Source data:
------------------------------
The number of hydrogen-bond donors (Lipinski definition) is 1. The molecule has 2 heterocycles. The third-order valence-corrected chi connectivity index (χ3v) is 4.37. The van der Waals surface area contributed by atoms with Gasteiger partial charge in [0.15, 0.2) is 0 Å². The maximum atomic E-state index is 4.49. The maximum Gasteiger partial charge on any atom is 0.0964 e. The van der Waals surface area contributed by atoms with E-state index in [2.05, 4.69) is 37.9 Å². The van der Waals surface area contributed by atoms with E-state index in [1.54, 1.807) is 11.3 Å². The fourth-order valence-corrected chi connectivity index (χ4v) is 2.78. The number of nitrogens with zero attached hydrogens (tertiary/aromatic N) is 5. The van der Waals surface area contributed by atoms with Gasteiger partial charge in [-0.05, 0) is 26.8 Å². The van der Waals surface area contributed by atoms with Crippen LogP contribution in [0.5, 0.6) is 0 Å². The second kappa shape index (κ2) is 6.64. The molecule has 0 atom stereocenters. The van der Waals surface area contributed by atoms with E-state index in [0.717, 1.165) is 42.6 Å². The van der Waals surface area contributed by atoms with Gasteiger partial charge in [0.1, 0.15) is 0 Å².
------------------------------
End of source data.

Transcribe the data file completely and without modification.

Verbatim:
The number of hydrogen-bond donors (Lipinski definition) is 1. The molecule has 2 heterocycles. The third-order valence-corrected chi connectivity index (χ3v) is 4.37. The van der Waals surface area contributed by atoms with Gasteiger partial charge in [0.15, 0.2) is 0 Å². The maximum atomic E-state index is 4.49. The maximum Gasteiger partial charge on any atom is 0.0964 e. The van der Waals surface area contributed by atoms with E-state index in [2.05, 4.69) is 37.9 Å². The van der Waals surface area contributed by atoms with E-state index in [1.54, 1.807) is 11.3 Å². The fourth-order valence-corrected chi connectivity index (χ4v) is 2.78. The number of nitrogens with zero attached hydrogens (tertiary/aromatic N) is 5. The van der Waals surface area contributed by atoms with Gasteiger partial charge in [-0.05, 0) is 26.8 Å². The van der Waals surface area contributed by atoms with Crippen LogP contribution in [0.5, 0.6) is 0 Å². The second kappa shape index (κ2) is 6.64. The molecule has 0 atom stereocenters. The van der Waals surface area contributed by atoms with E-state index in [0.717, 1.165) is 42.6 Å². The van der Waals surface area contributed by atoms with Gasteiger partial charge in [0.1, 0.15) is 0 Å².